After reviewing the biopsy results the patient was started on topical Tacrolimus 0.1% ointment,1 which led to rapid improvement with complete resolution of the ulcer in about 8 weeks (figure 2). She experienced a slight recurrence after discontinuation of Tacrolimus, which promptly healed after she restarted the medication.

Figure 2

Ulcer almost healed at 2 weeks of therapy with topical Tacrolimus.


Skin biopsy.

Differential diagnosis

Venous and arterial insufficiency ulcers, sickle cell ulcer, medication-induced ulceration, ecthyma, atypical fungal or mycobacterial infections, etc.


Topical Tacrolimus 0.1% ointment.

Outcome and follow-up

The ulcer showed rapid improvement with complete healing in about 8 weeks.


In this patient the primary and secondary diagnoses seemed logical from a historical and clinical perspectives; however, it required challenging of the diagnosis to establish the aetiology and to institute specific care. While all wounds require basic wound care consisting of cleansing, debridement and adequate dressings (exceptions for debridement exist in pyoderma gangrenosum and ischaemic lesions) there are specific treatments that need to be provided based on the aetiology. Venous stasis ulcers, for example, require compression, arterial ulcers revascularisation, neuropathic and pressure ulcers offloading.

This patient had a straightforward history: trauma to the leg in a patient with sickle cell anaemia. This patient was additionally on hydroxyurea, which is known to cause or predispose to ulcerations.2 Sickle cell ulcers are among the most difficult ulcers to heal and they usually develop after minor trauma. NLD is a relatively uncommon disorder of collagen degeneration with a granulomatous response, thickening of blood vessel walls and fat deposition. The main complication of the disease is ulceration, usually occurring after trauma. NLD may be associated with diabetes mellitus; however, 50% of cases occur in non-diabetic patients. The condition is generally characterised by the development of brownish plaques in the lower extremities, but this patient was not aware of having any of such lesions prior to her injury and there were no other lesions found on her examination. It was an unfortunate coincidence that the cardboard box fell exactly on a skin area previously affected by NLD. While not all ulcers need to be biopsied originally, we need to keep an open mind and consider pathological examination in ulcers that fail to respond after the institution of adequate wound care practices. Suspicious lesions should of course be biopsied early. Challenging the diagnosis should always be entertained when the expected results are not accomplished. Recognising diagnostic errors does not undermine our reputation as clinicians but allows us to learn for the future and improve our practices.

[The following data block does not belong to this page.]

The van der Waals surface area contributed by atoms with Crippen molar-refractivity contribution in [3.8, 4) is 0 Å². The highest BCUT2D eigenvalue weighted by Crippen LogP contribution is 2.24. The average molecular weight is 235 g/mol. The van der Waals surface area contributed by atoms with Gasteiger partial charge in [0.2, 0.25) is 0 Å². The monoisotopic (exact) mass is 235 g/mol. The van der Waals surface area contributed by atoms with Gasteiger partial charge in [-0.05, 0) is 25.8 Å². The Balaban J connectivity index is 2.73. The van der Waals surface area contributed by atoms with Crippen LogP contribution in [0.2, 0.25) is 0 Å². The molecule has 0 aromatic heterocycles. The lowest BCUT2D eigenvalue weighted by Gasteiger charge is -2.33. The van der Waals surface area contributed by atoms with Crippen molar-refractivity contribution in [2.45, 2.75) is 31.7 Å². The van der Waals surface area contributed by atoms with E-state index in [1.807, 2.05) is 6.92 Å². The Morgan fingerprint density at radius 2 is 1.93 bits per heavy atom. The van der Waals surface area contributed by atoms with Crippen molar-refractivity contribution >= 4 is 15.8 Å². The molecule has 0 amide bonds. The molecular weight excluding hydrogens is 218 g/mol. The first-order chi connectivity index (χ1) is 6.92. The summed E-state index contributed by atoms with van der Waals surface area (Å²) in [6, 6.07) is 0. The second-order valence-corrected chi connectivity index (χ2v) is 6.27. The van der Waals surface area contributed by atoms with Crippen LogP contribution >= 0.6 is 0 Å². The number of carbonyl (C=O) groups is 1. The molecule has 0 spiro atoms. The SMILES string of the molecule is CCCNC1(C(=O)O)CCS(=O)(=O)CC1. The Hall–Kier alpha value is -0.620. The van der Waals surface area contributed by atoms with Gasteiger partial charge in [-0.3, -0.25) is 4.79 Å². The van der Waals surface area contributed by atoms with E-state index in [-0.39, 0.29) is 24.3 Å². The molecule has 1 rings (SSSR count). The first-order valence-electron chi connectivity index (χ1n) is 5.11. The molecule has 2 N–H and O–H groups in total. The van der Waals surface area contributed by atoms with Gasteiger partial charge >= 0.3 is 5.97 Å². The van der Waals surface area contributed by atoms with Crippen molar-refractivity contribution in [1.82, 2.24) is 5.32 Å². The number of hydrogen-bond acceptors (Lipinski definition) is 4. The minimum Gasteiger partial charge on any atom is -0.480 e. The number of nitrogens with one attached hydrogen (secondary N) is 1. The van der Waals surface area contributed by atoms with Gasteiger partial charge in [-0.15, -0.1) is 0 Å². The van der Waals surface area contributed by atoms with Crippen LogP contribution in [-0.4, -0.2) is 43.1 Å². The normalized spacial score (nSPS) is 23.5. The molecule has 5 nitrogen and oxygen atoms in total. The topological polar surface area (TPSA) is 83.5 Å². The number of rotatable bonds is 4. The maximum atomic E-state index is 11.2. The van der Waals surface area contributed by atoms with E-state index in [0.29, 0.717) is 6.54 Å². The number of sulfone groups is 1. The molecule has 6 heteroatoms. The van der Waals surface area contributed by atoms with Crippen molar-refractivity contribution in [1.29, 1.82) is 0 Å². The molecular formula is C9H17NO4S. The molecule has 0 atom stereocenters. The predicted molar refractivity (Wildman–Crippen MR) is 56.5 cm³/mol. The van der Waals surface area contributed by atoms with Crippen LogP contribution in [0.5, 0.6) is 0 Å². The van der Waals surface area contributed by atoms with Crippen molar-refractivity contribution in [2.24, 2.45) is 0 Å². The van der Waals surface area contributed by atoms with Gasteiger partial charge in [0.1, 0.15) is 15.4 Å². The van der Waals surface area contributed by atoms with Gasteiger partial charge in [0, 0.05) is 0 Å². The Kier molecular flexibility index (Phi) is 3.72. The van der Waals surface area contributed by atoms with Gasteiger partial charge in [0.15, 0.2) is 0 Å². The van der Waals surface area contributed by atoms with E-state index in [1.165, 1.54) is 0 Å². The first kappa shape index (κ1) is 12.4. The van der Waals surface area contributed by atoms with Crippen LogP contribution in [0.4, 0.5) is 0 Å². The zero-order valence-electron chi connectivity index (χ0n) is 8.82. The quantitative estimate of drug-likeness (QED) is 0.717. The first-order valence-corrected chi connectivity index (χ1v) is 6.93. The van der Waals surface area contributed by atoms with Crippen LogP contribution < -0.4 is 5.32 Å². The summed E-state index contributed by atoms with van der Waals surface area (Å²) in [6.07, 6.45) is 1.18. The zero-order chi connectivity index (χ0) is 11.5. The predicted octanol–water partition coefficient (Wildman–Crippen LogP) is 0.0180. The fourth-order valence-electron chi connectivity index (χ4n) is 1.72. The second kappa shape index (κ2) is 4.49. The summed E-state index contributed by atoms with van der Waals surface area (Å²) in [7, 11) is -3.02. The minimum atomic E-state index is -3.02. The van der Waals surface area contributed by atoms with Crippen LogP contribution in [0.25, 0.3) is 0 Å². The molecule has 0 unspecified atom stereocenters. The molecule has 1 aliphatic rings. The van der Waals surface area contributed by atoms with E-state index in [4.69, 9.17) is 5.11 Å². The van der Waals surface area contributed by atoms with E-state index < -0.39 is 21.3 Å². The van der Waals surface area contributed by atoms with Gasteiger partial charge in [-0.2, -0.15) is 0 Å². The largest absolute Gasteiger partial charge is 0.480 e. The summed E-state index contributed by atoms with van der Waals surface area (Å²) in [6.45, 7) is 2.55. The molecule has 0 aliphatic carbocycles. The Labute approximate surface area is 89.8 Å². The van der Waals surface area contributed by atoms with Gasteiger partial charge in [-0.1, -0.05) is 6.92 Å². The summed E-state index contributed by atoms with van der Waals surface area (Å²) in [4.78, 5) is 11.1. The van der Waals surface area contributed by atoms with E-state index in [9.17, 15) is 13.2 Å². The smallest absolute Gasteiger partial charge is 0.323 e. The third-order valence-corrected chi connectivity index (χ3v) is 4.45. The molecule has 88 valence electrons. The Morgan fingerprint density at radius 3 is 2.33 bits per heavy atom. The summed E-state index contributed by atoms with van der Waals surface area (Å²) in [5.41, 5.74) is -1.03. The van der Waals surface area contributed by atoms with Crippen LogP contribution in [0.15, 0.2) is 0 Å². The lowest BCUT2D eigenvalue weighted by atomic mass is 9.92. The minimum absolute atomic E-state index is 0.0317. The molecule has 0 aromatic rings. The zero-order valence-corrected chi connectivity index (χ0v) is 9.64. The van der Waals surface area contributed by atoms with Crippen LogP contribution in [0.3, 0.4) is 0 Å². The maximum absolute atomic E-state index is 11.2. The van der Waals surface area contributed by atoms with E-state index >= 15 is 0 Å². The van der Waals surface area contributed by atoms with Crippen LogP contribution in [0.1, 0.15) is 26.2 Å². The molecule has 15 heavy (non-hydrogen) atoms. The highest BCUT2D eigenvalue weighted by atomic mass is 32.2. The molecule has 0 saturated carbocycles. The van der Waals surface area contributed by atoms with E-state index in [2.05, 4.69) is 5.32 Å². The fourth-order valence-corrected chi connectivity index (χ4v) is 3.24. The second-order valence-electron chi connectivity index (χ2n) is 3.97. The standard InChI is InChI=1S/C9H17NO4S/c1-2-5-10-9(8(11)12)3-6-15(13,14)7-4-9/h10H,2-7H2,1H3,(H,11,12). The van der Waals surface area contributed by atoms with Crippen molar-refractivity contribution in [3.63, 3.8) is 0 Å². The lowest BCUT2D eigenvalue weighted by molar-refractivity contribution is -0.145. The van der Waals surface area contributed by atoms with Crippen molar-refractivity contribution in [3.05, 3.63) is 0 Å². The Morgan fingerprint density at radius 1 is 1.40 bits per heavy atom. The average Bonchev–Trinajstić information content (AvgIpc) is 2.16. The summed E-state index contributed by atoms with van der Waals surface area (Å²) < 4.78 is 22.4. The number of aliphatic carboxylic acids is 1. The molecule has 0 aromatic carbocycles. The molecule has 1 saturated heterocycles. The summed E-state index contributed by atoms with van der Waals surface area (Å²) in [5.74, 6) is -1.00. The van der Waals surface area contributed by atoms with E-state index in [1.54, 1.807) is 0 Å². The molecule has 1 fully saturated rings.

Learning points

  • The obvious is not always that obvious.

  • Maintain an open mind to explore other possibilities.

  • Be humble to recognise your shortcomings.

  • Skin biopsies, while invasive, represent a low-to-moderate risk and can provide invaluable information.

  • Challenge your diagnosis if you do not see the expected results.



  • Competing interests None.

  • Patient consent Obtained.